We spent most of the day exploring the Jewish Musuem, which takes at least 3-4 hours if you want to really see everything. The new building, seen below was designed in 2000 by Daniel Libeskind, an American architect of Polish-Jewish decent. When you enter the museum you actually enter through the old building, and make your way down stairs to the new building. The architecture is all about intersecting lines with small empty spaces that represent the absence of Jewish people who were taken by the Holocaust. The museum gives a History dating back to the Middle Ages. Some parts may prove a bit difficult for children or the squeamish, but overall it is an incredibly enlightening and educational exhibition for all ages.
One of my favorite exhibits, which I did not photograph, was a tree with built in stairs. You could climb up and place a written wish you had for the world. While in the tree, you can see other wishes written in diverse world languages, varying from light and silly to immensely heartfelt. I thought about photographing it, but out of respect to it's contributors and the spirit of the piece, I felt a photo would not have been the right means to capture the work.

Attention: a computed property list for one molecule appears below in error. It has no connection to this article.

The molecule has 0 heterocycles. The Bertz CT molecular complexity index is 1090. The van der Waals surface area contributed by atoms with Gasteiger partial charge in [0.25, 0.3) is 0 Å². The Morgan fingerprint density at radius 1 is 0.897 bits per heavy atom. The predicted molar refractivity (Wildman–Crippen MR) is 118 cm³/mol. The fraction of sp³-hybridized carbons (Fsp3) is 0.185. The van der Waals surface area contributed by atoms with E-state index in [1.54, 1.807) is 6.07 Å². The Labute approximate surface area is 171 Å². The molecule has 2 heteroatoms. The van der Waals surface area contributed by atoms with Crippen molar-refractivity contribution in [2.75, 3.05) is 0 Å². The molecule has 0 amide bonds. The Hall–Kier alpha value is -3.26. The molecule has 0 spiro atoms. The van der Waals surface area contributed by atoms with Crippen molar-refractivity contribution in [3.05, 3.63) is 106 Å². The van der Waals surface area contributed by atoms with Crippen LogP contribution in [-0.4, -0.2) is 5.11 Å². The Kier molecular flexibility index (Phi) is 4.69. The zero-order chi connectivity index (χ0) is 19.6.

One of the many historical symbols of Berlin, the Brandenburger Tor (Gate), was built in 1788-1791 as a sign of peace and victory. The gate was so greatly admired, it was once taken by Napoleon for Paris, and even survived WWII where it was used as an icon for the Nazi party. It has since been refurbished, but is still original. The top of the gate has the Quadriga which is a symbol for victory. Below is a photo of the gate in the distance with the Holocaust Memorial in the foreground.